Is climate change the cause of the heat wave? Here’s the simple science behind Europe’s scorching weather


For hundreds of millions of people in Europe, the unbearably hot weather this week is the cause of climate change.

Temperatures in the UK are set to hit 40C for the first time in recorded history, while France, PortugalSpain, Greece and Croatia have been battling wildfires for days, if not weeks.

We know that global warming is the cause, and it’s a simple link to make during a heat wave. (Although dangerous climate skeptics are still published in national newspapers, bending over backwards to claim that it is because the Earth is getting closer to the sun).

But if you’re feeling a little fuzzy about the science, or need a few points to persuade the inactive climate in your life, we’ve got you covered.

How are climate change and heat waves related, exactly?

The planet’s average temperature has risen 1.1°C since pre-industrial levels, largely due to the huge increase in greenhouse gases that human activity has unleashed. Carbon dioxide (CO2) is the biggest contributor to global warming; its concentration in the atmosphere has increased by 48 percent between 1750 and 2020.

Like glass in a greenhouse, CO2, methane, nitrous oxide and other gases trap heat from the sun, causing less heat to return to space.

As average temperatures rise – closer and closer to the 1.5C mark which will be disastrous for many countries – the amount of weather at the “extremely hot” end of the spectrum is increasing, making episodes of extreme heat more frequent, longer and more intense.

According to a recent expert studya heat wave that would have had a 1 in 10 chance of occurring in any given year in the pre-industrial climate will now occur almost three times more frequently on average and be 1.2°C warmer. heat that would have struck once in 50 will strike five times as often.

What can scientists tell us about the cause of heat waves?

“I think we can confidently say that every heat wave that occurs today has been made more intense and more likely due to climate change,” said co-author Dr. Friederike Otto, master of climate science lectures at the UK’s Grantham Institute for Climate Change. the environment.

In other words, we no longer have to wait for “attribution studies” to prove that climate change is making heat episodes worse. However, such research is still very valuable.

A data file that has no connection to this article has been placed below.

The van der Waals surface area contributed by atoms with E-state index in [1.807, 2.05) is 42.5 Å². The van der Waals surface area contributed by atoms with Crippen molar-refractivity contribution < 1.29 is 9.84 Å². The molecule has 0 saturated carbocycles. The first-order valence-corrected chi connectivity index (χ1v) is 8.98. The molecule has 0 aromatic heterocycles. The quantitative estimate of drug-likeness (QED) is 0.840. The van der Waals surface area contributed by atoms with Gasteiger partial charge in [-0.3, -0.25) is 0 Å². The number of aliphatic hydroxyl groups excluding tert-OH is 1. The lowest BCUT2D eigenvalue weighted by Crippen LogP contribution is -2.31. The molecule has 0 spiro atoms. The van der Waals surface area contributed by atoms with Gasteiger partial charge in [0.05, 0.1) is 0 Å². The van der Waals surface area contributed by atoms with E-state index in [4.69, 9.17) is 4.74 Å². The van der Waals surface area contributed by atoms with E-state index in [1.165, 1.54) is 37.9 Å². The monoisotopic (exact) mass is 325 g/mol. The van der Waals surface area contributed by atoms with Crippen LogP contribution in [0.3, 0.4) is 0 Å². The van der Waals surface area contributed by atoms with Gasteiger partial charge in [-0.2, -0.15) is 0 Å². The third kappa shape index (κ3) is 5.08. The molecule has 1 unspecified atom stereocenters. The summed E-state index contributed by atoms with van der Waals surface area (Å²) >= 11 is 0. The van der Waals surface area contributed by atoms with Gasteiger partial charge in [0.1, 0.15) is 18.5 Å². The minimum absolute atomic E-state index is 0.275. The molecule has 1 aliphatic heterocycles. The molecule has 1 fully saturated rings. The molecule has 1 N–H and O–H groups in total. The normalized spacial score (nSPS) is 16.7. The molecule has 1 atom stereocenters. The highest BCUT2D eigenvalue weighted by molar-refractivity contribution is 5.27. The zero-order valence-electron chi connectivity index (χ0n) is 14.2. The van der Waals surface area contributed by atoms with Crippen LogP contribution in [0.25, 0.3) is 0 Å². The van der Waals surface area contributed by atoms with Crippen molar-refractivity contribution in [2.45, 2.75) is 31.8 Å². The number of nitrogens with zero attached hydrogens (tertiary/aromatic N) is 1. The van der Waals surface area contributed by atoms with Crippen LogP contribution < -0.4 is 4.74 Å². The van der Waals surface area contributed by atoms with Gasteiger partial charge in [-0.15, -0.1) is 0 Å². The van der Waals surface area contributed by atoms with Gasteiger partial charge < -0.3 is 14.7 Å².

A study by World Weather Attribution (WWA) has revealed that the heatwave that destroyed a Canadian village last summer – after a record 49.6C was followed by a wildfire – has been rendered 150 times more likely by climate change. It would have been “virtually impossible” without it, the climatologists concluded. Those who returned to rebuild Lytton were again evacuated last week.

Dr Mariam Zachariah, who also works at the Grantham Institute and the WWA, said “there have been so many extreme events this year, it has become difficult to watch them all”.

Focus on the events that had the most impact on people and agriculture is, however, a key element of climate communication. Despite the alarming data sets she manages, Dr Zachariah tells Euronews Green: “The message is that we have to start taking action, and I have a lot of hope for us; if we act in time, we can do enough to adapt and mitigate climate change in the future.

What causes the heat wave in Europe – and how hot will it be?

Severe weather conditions are, of course, relative to “normal” conditions. In the UK, meteorologists define a heat wave as a period of at least three consecutive days when daily maximum temperatures reach the temperature threshold – which varies by county. In London, for example, it is 28C.

In response to a fake forecast image shared online – suggesting the Met Office is only making regular summer temperatures more extreme – Met Office meteorologist Aidan McGivern has shared some insight into the visuals from the National Weather Service.

After redesigning the new temperature color scale last year to make it accessible to color blind people, he revealed he ‘never expected’ dark red to be used on maps of the UK.

“We were hoping we wouldn’t get to this, but for the first time we are predicting over 40C in the UK,” Met Office climate attribution scientist Dr Nikos Christidis said, announcing the whole thing. UK’s first red warning for exceptional heat. .

“The chances of seeing 40C days in the UK could be up to ten times more likely in the current climate than in a natural climate unaffected by human influence.”

Heat waves are usually caused by high pressure systems. In this case, it was the ‘Azores High’ – an anticyclonic system usually found off Spain in the North Atlantic – that spread northward and created the conditions we feel today. today. This atmospheric region is also expanding due to climate change, a recent study shows.

Added to this are hot, dry winds blowing in from North Africa and the Sahara, Annie Shuttleworth of the Met Office warned last week. Wales and Ireland have already recorded their hottest temperatures on record so far.


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